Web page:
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The One Roku Feature You Need to Know

Late one recent evening, I was trying to finish watching Black Panther again — streaming on Netflix on my Roku — but I almost had to stop. As the film got louder and louder, as Killmonger and T'Challa dueled and the Wakandan tribes waged war, I realized that I was risking my own battle by angering my roommates who were already trying to sleep.

In that moment, though, after pausing the movie with my Roku remote, I noticed its headphone jack, and remembered one of the best features on any Roku device. It's called Private Listening, and it allows you to pipe the audio from your Roku to the Roku app on your smartphone (Google Play and iOS) or some Roku remotes.

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You don't need to be a night owl to see the potential here. Private Listening can help you be more considerate in plenty of situations in which programming doesn't need to be shared, from parents tired of hearing their kids' favorite shows to partners who don't follow the same sports or reality show.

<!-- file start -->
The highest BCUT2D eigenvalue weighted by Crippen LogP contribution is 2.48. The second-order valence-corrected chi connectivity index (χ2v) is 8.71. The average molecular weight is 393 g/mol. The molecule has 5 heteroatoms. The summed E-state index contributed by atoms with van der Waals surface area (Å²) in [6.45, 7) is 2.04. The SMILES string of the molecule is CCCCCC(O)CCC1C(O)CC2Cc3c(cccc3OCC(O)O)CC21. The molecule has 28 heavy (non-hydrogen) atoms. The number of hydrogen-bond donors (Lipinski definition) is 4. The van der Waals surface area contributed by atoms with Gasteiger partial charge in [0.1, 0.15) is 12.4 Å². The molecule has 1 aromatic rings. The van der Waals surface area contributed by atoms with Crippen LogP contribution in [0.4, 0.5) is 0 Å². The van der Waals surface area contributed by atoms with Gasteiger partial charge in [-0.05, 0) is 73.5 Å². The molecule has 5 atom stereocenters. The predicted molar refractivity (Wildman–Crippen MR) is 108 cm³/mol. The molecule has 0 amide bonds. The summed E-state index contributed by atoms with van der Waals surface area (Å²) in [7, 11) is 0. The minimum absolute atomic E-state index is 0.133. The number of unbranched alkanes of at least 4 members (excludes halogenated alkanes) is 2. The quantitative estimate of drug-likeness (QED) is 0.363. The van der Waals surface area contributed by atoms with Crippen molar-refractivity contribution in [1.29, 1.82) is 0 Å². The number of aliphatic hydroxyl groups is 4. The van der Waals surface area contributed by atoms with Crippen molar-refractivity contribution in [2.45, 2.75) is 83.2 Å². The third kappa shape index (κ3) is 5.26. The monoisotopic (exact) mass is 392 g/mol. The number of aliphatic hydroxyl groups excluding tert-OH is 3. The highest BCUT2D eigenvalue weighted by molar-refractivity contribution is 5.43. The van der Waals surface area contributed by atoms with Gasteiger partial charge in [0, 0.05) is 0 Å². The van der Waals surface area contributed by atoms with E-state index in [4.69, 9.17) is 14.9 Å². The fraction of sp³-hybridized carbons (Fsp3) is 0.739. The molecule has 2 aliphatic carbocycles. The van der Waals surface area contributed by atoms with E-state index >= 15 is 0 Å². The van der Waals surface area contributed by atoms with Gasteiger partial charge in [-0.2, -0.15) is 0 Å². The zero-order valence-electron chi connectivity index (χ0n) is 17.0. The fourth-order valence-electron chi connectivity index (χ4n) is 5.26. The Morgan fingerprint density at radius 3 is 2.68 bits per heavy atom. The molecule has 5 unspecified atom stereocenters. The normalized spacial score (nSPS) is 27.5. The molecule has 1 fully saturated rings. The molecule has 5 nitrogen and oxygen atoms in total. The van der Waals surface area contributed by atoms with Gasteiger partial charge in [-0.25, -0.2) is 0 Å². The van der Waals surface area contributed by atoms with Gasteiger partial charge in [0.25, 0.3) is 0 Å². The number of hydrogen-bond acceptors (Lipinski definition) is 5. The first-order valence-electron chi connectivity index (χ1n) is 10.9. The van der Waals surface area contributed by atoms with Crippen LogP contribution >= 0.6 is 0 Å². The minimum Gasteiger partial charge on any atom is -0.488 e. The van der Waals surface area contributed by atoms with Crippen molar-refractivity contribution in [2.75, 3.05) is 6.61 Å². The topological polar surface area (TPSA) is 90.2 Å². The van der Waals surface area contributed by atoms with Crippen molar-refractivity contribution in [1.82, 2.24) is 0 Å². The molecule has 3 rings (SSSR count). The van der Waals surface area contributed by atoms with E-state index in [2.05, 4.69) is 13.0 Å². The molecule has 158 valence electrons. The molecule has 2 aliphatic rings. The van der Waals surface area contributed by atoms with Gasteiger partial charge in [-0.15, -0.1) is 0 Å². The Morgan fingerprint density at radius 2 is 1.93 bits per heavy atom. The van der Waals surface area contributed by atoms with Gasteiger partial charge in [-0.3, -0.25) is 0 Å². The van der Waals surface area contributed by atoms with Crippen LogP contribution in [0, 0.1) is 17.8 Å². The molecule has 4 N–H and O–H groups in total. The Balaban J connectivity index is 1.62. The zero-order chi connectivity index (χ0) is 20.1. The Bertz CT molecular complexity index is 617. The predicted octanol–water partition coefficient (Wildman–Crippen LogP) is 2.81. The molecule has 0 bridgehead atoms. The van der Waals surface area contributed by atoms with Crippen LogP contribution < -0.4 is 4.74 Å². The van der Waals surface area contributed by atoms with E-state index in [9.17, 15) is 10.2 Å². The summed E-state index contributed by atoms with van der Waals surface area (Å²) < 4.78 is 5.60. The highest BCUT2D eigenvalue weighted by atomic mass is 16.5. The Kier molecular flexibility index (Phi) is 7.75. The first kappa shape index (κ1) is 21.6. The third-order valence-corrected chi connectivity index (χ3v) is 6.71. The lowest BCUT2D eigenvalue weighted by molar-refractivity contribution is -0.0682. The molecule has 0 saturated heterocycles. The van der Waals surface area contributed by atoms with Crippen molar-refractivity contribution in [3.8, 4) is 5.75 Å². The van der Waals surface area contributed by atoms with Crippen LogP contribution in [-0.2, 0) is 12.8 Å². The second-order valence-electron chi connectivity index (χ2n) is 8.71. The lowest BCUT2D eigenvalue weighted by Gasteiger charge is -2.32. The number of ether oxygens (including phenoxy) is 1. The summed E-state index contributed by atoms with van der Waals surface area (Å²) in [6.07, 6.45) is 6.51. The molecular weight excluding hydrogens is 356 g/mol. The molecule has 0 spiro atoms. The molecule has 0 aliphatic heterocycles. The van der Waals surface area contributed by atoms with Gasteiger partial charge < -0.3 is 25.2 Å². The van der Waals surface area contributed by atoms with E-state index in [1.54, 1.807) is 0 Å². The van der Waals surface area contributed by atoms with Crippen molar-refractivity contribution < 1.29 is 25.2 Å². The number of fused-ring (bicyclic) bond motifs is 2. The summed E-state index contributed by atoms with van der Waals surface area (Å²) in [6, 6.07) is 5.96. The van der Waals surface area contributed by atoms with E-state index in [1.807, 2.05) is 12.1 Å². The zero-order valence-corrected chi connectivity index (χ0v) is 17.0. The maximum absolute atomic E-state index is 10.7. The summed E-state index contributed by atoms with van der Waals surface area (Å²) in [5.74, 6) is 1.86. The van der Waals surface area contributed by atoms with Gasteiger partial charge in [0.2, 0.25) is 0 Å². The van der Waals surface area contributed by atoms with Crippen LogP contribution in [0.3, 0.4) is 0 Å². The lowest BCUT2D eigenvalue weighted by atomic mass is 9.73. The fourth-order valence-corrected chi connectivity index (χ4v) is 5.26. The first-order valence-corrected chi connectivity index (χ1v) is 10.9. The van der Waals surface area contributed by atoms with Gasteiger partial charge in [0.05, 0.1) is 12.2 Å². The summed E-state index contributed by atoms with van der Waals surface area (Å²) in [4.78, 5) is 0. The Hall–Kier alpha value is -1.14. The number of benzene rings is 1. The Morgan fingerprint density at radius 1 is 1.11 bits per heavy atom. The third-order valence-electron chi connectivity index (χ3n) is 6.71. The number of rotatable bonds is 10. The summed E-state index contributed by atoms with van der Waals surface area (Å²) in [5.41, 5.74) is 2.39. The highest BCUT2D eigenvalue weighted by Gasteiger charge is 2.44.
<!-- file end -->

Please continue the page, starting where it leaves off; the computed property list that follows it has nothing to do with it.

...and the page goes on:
After I finished the movie, I marveled at this trick that I'd heard about months ago but had let lie dormant since. In addition to accessing Private Listening on all modern Roku devices via the Roku app (just tap on the headphones icon), you can use the feature on the Roku Enhanced Voice Remote (for the Roku 4, Roku Premiere, Premiere+ and Roku Ultra) and the Roku Gaming Remote (for the Roku 2 and Roku 3).

Last April, Private Listening got even better, with an update that allows up to four mobile devices to connect to the same Roku. This way, groups can share in the same sound while keeping that audio out of the living spaces.

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The Roku app has other tricks, by the way. You can not only type usernames, passwords and searches into the on-screen keyboard but also perform voice searches, and send your photos, movies and songs to your TV.

Credit: Tom's Guide